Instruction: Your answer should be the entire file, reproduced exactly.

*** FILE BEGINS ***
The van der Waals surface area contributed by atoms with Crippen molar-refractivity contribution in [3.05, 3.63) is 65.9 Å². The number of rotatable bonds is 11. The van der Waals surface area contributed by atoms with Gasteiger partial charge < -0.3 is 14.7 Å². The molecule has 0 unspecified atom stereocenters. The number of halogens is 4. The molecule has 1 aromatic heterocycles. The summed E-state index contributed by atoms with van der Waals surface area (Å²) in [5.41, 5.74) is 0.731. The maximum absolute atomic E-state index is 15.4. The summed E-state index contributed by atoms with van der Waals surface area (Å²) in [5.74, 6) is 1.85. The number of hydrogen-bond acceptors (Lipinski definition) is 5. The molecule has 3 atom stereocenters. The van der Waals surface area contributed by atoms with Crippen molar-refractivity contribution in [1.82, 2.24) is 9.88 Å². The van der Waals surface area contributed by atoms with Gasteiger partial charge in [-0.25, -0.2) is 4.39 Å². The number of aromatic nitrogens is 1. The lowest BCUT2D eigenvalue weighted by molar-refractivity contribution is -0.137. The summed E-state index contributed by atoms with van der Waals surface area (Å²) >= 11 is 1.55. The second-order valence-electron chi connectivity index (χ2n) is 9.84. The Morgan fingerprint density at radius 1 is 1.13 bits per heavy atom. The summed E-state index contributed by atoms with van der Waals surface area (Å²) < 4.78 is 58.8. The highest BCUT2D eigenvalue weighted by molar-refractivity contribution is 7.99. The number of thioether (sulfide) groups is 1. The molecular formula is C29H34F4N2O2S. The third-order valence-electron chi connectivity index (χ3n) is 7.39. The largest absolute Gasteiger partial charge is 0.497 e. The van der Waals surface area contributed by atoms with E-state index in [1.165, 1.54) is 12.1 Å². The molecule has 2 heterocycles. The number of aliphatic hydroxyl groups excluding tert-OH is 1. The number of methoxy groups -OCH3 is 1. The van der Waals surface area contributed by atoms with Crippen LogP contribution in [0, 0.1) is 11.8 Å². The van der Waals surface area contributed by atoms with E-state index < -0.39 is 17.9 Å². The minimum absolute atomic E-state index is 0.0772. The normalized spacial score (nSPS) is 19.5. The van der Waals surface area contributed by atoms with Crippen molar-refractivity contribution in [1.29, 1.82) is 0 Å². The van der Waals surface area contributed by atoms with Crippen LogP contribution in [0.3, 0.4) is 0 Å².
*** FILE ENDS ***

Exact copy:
The van der Waals surface area contributed by atoms with Crippen molar-refractivity contribution in [3.05, 3.63) is 65.9 Å². The number of rotatable bonds is 11. The van der Waals surface area contributed by atoms with Gasteiger partial charge < -0.3 is 14.7 Å². The molecule has 0 unspecified atom stereocenters. The number of halogens is 4. The molecule has 1 aromatic heterocycles. The summed E-state index contributed by atoms with van der Waals surface area (Å²) in [5.41, 5.74) is 0.731. The maximum absolute atomic E-state index is 15.4. The summed E-state index contributed by atoms with van der Waals surface area (Å²) in [5.74, 6) is 1.85. The number of hydrogen-bond acceptors (Lipinski definition) is 5. The molecule has 3 atom stereocenters. The van der Waals surface area contributed by atoms with Crippen molar-refractivity contribution in [1.82, 2.24) is 9.88 Å². The van der Waals surface area contributed by atoms with Gasteiger partial charge in [-0.25, -0.2) is 4.39 Å². The number of aromatic nitrogens is 1. The lowest BCUT2D eigenvalue weighted by molar-refractivity contribution is -0.137. The summed E-state index contributed by atoms with van der Waals surface area (Å²) >= 11 is 1.55. The second-order valence-electron chi connectivity index (χ2n) is 9.84. The Morgan fingerprint density at radius 1 is 1.13 bits per heavy atom. The summed E-state index contributed by atoms with van der Waals surface area (Å²) < 4.78 is 58.8. The highest BCUT2D eigenvalue weighted by molar-refractivity contribution is 7.99. The number of thioether (sulfide) groups is 1. The molecular formula is C29H34F4N2O2S. The third-order valence-electron chi connectivity index (χ3n) is 7.39. The largest absolute Gasteiger partial charge is 0.497 e. The van der Waals surface area contributed by atoms with E-state index in [1.165, 1.54) is 12.1 Å². The molecule has 2 heterocycles. The number of aliphatic hydroxyl groups excluding tert-OH is 1. The number of methoxy groups -OCH3 is 1. The van der Waals surface area contributed by atoms with Crippen LogP contribution in [0, 0.1) is 11.8 Å². The van der Waals surface area contributed by atoms with E-state index < -0.39 is 17.9 Å². The minimum absolute atomic E-state index is 0.0772. The normalized spacial score (nSPS) is 19.5. The van der Waals surface area contributed by atoms with Crippen molar-refractivity contribution in [1.29, 1.82) is 0 Å². The van der Waals surface area contributed by atoms with Crippen LogP contribution in [0.3, 0.4) is 0 Å².